- Two Russian Tu-95 Bear bombers approached Alaska Tuesday, causing the US to dispatch to F-22 stealth fighters to enter the strategic Cold War-era bombers.
- Tuesday's incident, which came as Russia and China kicked off massive war games in eastern Russia, marks the second time in a month US fighters have intercepted Russian bombers near Alaska.
US Air Force F-22 stealth fighters intercepted two Russian strategic bombers escorted by two fighter jets near Alaska on Tuesday, marking the second time Russia has done so in a month.
Two Russian Tu-95 Bear bombers, which are traditionally armed with a variety of air-launched cruise missiles, accompanied by Su-35 Flanker fighter jets were picked up by US aircraft "west of mainland Alaska," North American Aerospace Defence Command said in a statement Wednesday.
A similar incident occurred on Sept. 1, the Washington Free Beacon first reported. A defence official told the newspaper that the Russian bombers, which entered the Alaskan Air Defence Identification Zone (ADIZ), south of the Aleutian Islands, may have been practicing cruise missile strikes on US missile defence systems based in Alaska.
The purpose of the most recent flyby is unknown, but it comes as Russia and China kick off Russia's largest war games in decades. The Ministry of Defence of the Russian Federation, as first noted by Fox News, released a video Wednesday of two Cold War bombers escorted by fighter aircraft taking off for exercises from an airbase in eastern Russia.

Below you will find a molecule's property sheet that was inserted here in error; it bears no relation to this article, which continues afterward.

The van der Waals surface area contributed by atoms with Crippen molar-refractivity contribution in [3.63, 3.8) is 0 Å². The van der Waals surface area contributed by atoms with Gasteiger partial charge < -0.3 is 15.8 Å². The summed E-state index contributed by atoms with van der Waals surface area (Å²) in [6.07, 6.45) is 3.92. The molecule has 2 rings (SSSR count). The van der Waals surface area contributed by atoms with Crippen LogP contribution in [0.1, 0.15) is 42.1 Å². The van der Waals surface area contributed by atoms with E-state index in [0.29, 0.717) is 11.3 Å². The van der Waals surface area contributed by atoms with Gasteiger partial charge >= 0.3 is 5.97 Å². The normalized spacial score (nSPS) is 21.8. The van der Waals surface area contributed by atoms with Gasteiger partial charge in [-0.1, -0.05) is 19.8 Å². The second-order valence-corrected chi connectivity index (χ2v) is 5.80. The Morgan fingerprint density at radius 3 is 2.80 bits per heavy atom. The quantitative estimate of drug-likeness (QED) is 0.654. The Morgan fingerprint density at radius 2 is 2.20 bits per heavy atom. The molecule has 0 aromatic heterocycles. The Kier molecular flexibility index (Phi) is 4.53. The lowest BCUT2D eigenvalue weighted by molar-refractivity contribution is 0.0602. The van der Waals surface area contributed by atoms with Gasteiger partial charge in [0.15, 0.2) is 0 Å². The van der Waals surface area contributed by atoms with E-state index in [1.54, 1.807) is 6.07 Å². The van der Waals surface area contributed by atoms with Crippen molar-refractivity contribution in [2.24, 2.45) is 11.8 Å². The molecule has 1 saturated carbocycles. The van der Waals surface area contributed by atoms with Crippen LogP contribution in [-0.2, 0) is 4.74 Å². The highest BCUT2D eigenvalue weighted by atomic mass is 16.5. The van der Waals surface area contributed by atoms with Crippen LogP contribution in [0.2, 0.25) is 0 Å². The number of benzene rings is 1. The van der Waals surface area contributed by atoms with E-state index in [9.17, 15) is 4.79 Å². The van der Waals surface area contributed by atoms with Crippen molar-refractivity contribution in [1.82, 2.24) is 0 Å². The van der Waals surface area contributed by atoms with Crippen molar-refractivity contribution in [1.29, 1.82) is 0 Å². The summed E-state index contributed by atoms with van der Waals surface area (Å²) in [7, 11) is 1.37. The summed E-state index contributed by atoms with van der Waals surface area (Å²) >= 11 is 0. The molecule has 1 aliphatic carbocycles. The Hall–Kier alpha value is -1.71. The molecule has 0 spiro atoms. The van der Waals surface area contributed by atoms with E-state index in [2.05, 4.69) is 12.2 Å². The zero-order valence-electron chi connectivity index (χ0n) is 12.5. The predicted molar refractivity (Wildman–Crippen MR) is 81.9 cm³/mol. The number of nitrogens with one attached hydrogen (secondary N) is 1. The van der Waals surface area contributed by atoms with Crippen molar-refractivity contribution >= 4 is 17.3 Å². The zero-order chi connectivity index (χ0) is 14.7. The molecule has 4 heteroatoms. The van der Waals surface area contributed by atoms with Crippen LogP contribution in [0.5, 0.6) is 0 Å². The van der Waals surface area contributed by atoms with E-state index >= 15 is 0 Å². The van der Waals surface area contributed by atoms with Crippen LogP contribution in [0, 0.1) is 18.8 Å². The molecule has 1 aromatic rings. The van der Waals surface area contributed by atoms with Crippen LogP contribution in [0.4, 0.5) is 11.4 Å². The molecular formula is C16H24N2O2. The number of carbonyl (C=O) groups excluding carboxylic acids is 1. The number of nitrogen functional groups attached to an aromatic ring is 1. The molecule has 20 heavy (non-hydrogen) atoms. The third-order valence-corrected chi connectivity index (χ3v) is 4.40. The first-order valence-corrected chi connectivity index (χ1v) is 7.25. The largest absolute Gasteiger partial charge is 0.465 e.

The video is from the Vostok 2018 exercises, in which thousands of Chinese troops are training alongside hundreds of thousands of Russian forces.
It is unclear if the aircraft in the video are the same ones that were intercepted near Alaska.
Russia conducts operations and exercises of this nature regularly. In mid-August, Russia flew two supersonic nuclear-capable Tu-160 bombers past Alaska, demonstrating that Moscow can deploy heavy bombers close to the US. The Tu-160 bombers can can carry six standard cruise missiles and 12 short-range nuclear missiles and fly at speeds greater than two times the speed of sound.
Defence officials told Fox that two Russian bombers came within 55 miles of Alaska's west coast in May, although the aircraft did not enter US airspace, as was the case in the other reported incidents. The flybys show a boldness on Russia's part as tensions between Moscow and Washington rise.